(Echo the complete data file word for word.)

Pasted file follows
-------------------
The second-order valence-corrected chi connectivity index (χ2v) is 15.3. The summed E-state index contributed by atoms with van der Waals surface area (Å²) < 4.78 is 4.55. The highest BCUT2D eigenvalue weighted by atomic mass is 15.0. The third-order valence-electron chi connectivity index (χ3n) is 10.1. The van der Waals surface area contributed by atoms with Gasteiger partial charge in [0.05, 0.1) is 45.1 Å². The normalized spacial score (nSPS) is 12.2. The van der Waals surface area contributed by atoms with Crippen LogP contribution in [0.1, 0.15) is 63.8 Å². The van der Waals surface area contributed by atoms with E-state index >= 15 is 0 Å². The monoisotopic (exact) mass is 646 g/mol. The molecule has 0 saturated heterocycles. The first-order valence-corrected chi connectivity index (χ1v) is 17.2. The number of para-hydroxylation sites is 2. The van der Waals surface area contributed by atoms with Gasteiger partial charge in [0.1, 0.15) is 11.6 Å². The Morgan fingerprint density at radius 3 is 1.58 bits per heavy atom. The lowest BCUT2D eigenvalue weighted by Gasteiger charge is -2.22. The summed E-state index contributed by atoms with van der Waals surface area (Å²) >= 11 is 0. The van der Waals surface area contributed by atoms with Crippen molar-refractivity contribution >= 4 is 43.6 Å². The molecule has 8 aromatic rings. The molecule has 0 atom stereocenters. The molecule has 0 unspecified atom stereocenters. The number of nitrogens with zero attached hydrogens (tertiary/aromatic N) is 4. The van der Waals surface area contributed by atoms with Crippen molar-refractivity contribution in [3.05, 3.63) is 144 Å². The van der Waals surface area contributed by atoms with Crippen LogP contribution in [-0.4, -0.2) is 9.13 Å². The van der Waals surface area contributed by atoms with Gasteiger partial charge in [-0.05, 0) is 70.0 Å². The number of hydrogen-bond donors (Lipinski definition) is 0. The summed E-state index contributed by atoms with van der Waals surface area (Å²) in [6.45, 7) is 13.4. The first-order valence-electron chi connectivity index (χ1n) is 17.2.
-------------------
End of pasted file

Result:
The second-order valence-corrected chi connectivity index (χ2v) is 15.3. The summed E-state index contributed by atoms with van der Waals surface area (Å²) < 4.78 is 4.55. The highest BCUT2D eigenvalue weighted by atomic mass is 15.0. The third-order valence-electron chi connectivity index (χ3n) is 10.1. The van der Waals surface area contributed by atoms with Gasteiger partial charge in [0.05, 0.1) is 45.1 Å². The normalized spacial score (nSPS) is 12.2. The van der Waals surface area contributed by atoms with Crippen LogP contribution in [0.1, 0.15) is 63.8 Å². The van der Waals surface area contributed by atoms with E-state index >= 15 is 0 Å². The monoisotopic (exact) mass is 646 g/mol. The molecule has 0 saturated heterocycles. The first-order valence-corrected chi connectivity index (χ1v) is 17.2. The number of para-hydroxylation sites is 2. The van der Waals surface area contributed by atoms with Gasteiger partial charge in [0.1, 0.15) is 11.6 Å². The Morgan fingerprint density at radius 3 is 1.58 bits per heavy atom. The lowest BCUT2D eigenvalue weighted by Gasteiger charge is -2.22. The summed E-state index contributed by atoms with van der Waals surface area (Å²) >= 11 is 0. The van der Waals surface area contributed by atoms with Crippen molar-refractivity contribution >= 4 is 43.6 Å². The molecule has 8 aromatic rings. The molecule has 0 atom stereocenters. The molecule has 0 unspecified atom stereocenters. The number of nitrogens with zero attached hydrogens (tertiary/aromatic N) is 4. The van der Waals surface area contributed by atoms with Crippen molar-refractivity contribution in [3.05, 3.63) is 144 Å². The van der Waals surface area contributed by atoms with Crippen LogP contribution in [-0.4, -0.2) is 9.13 Å². The van der Waals surface area contributed by atoms with Gasteiger partial charge in [-0.05, 0) is 70.0 Å². The number of hydrogen-bond donors (Lipinski definition) is 0. The summed E-state index contributed by atoms with van der Waals surface area (Å²) in [6.45, 7) is 13.4. The first-order valence-electron chi connectivity index (χ1n) is 17.2.